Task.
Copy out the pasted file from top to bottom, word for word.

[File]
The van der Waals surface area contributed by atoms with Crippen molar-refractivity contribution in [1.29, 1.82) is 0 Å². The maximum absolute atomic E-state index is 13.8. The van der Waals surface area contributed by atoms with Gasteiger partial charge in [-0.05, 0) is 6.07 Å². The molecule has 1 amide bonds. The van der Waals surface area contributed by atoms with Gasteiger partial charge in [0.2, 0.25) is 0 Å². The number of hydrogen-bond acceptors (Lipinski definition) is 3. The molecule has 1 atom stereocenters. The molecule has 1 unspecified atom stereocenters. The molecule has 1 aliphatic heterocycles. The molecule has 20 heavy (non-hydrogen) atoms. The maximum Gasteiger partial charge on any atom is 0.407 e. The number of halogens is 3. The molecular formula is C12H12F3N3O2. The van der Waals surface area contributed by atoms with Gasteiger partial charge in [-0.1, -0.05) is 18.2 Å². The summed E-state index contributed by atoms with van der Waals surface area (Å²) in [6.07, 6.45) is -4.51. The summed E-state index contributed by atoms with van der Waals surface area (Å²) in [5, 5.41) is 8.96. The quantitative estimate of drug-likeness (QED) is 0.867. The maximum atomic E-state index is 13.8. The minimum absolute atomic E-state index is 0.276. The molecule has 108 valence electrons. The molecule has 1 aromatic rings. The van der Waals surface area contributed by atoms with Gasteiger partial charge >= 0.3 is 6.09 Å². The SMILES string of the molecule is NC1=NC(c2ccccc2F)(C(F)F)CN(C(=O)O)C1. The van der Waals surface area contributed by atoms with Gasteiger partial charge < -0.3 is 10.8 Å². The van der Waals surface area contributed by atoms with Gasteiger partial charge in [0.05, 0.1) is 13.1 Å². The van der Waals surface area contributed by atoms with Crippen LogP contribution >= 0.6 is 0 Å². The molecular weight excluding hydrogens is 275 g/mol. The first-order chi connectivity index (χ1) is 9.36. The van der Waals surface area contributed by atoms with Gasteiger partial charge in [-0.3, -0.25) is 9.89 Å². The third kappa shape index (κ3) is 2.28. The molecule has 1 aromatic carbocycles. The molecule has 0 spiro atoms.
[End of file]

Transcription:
The van der Waals surface area contributed by atoms with Crippen molar-refractivity contribution in [1.29, 1.82) is 0 Å². The maximum absolute atomic E-state index is 13.8. The van der Waals surface area contributed by atoms with Gasteiger partial charge in [-0.05, 0) is 6.07 Å². The molecule has 1 amide bonds. The van der Waals surface area contributed by atoms with Gasteiger partial charge in [0.2, 0.25) is 0 Å². The number of hydrogen-bond acceptors (Lipinski definition) is 3. The molecule has 1 atom stereocenters. The molecule has 1 unspecified atom stereocenters. The molecule has 1 aliphatic heterocycles. The molecule has 20 heavy (non-hydrogen) atoms. The maximum Gasteiger partial charge on any atom is 0.407 e. The number of halogens is 3. The molecular formula is C12H12F3N3O2. The van der Waals surface area contributed by atoms with Gasteiger partial charge in [-0.1, -0.05) is 18.2 Å². The summed E-state index contributed by atoms with van der Waals surface area (Å²) in [6.07, 6.45) is -4.51. The summed E-state index contributed by atoms with van der Waals surface area (Å²) in [5, 5.41) is 8.96. The quantitative estimate of drug-likeness (QED) is 0.867. The maximum atomic E-state index is 13.8. The minimum absolute atomic E-state index is 0.276. The molecule has 108 valence electrons. The molecule has 1 aromatic rings. The van der Waals surface area contributed by atoms with Gasteiger partial charge >= 0.3 is 6.09 Å². The SMILES string of the molecule is NC1=NC(c2ccccc2F)(C(F)F)CN(C(=O)O)C1. The van der Waals surface area contributed by atoms with Gasteiger partial charge < -0.3 is 10.8 Å². The van der Waals surface area contributed by atoms with Gasteiger partial charge in [0.05, 0.1) is 13.1 Å². The van der Waals surface area contributed by atoms with Crippen LogP contribution >= 0.6 is 0 Å². The molecular weight excluding hydrogens is 275 g/mol. The first-order chi connectivity index (χ1) is 9.36. The van der Waals surface area contributed by atoms with Gasteiger partial charge in [-0.3, -0.25) is 9.89 Å². The third kappa shape index (κ3) is 2.28. The molecule has 1 aromatic carbocycles. The molecule has 0 spiro atoms.